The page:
Flash Founder Stories: Geoffroy Henry
The founder of Aussie logistics startup Ofload chats about ditching corporate life for startups, why he loves failure and how he worked with Flash Ventures to launch his own company
Henry (pictured) and freight logistics startup Ofload recently raised $20 million through their Series A
It was only a matter of months ago that Ofload founder & CEO Geoffroy Henry led his company through a Series A capital raise that now sees them at a sizeable $100 million valuation.
On first glimpse, it’s easy to assume that the polished Frenchman has enjoyed this same fortune along his entire journey. But in reality, he hasn’t been immune to the lows that entrepreneurship often brings its greatest loyalists.
In this interview, Geoff offers some insight into his pathway from corporate to startups, his head on approach to taking risks and the secret ingredient that gave him the confidence to build Ofload.
Tell us a bit about your background before launching Ofload.
Pretty boring. I went to a French business school, and that always felt like the right thing to do when you don't know what to do. I went into hedge funds for about two and a half years, before moving to Australia. When I came here, I was feeling pretty confident that I was going to be a kick ass commodity trader; I wanted to do hands on work in financial markets. That process humbled me because I couldn’t get a single job I wanted.
So after six months of just waiting around and spending my savings, a friend of mine told me: "You know what, time to move on from that. Why don't you join HelloFresh? You’d love it. It's a young company, it's growing like crazy." I did exactly that, and it was amazing. I fell in love with what the startup world offers to anyone willing to trial and fail. And so I had this amazing three years at HelloFresh. I finished by managing all operations, which gave me a lot of insights on logistics.
And after that, I decided that I could use those insights to my own advantage. I resigned from HelloFresh and joined Becool, a niche last mile provider of fresh food, as their MD. I don't know if you've ever ordered HelloFresh, but if you have then you’ve used Becool. That was an amazing experience. In 18 months, we managed to get to 220,000 deliveries per week and sold the company to HelloFresh.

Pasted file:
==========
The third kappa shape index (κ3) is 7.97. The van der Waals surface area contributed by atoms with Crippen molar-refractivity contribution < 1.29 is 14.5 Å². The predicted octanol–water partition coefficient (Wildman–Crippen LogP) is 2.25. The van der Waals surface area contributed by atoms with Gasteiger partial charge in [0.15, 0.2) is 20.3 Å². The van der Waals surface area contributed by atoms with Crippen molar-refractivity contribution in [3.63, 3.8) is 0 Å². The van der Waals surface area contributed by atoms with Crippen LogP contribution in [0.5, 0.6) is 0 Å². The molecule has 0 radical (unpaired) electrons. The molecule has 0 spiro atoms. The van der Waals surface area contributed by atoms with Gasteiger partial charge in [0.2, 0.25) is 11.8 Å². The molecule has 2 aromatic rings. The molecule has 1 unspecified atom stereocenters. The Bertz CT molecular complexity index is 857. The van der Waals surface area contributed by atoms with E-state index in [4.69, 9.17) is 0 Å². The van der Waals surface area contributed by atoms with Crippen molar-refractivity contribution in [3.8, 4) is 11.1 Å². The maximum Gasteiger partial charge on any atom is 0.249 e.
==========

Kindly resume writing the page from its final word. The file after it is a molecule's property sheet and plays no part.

Once that was done, I had to keep doing my own thing. So I connected with the Flash family.
The straight to the point, no ego, pragmatic thinking got me hooked, because that's how I work. So I knew very quickly that we were aligned and would work well together. We came up with a plan, and they invested in it. Ofload officially launched in March, 2020, and since then it's been an amazing ride. I think we're soon coming close to a hundred employees. It's been an amazing journey.
You’ve now started a couple of companies. When did this initial itch to start your own thing actually come to you?
Very, very, very early on. When I was 14, I would import lights that you put on bicycles and sell them during summer. I've always done business. It's always been a passion for me, but I’ve always found the idea side to be challenging. For example, I started a venture early on which surrounded the concept of a digital campus. I put six figures of my own money into it and was a huge failure. Despite this, I've just always had the urge... Even when I was an employee, I would have side businesses. Always.
What gave you the confidence to take the leap of faith into building your own venture?
I just don't like to overthink, because if you do then you just see all the cons and you see why things might not work. We're all very smart, and if you want to find the excuse on why something might not work, then we're always going to find a bunch of excuses that prevent us from executing. I don't believe in thinking like that. I believe in doing, I believe in trying, I believe in working hard.
What was most valuable about having Flash Ventures in your corner from day 0?
I've always been an entrepreneur, but I hadn’t been exposed to the VC world prior to Flash. Flash aren’t there to hand-hold you and it’s great because they give you the space to be a true entrepreneur. But they give you reassurance when you’re doing the right things and help you get answers when you might be stuck. And when you over-complicate things like raising capital, pulling together pitch decks, getting connected to funds, they are there to demystify things and support you along the way.
It has always been great. They're straight shooters, so I like the fact that when we disagree, I always have someone to push me. At times I've disagreed with their comments and I’ve gone my own way, but I love that I always have someone who challenges me on my point of view. It’s always super relevant and straight to the point. They tell you exactly how it is.
What’s one piece of advice you’d give to people who like their job, but have an itch to start a company?
To be honest, if you are happy where you are, stay where you are. The purpose of life is to be happy and fulfilled.
If you're not happy where you are, and you have a calling… well, don't think twice. Try, fail and try again, then fail and try the third time.
Only do what makes you happy and something that you have an irresistible urge to do. But don't hide behind the fact that there's comfort in security in the job you're doing.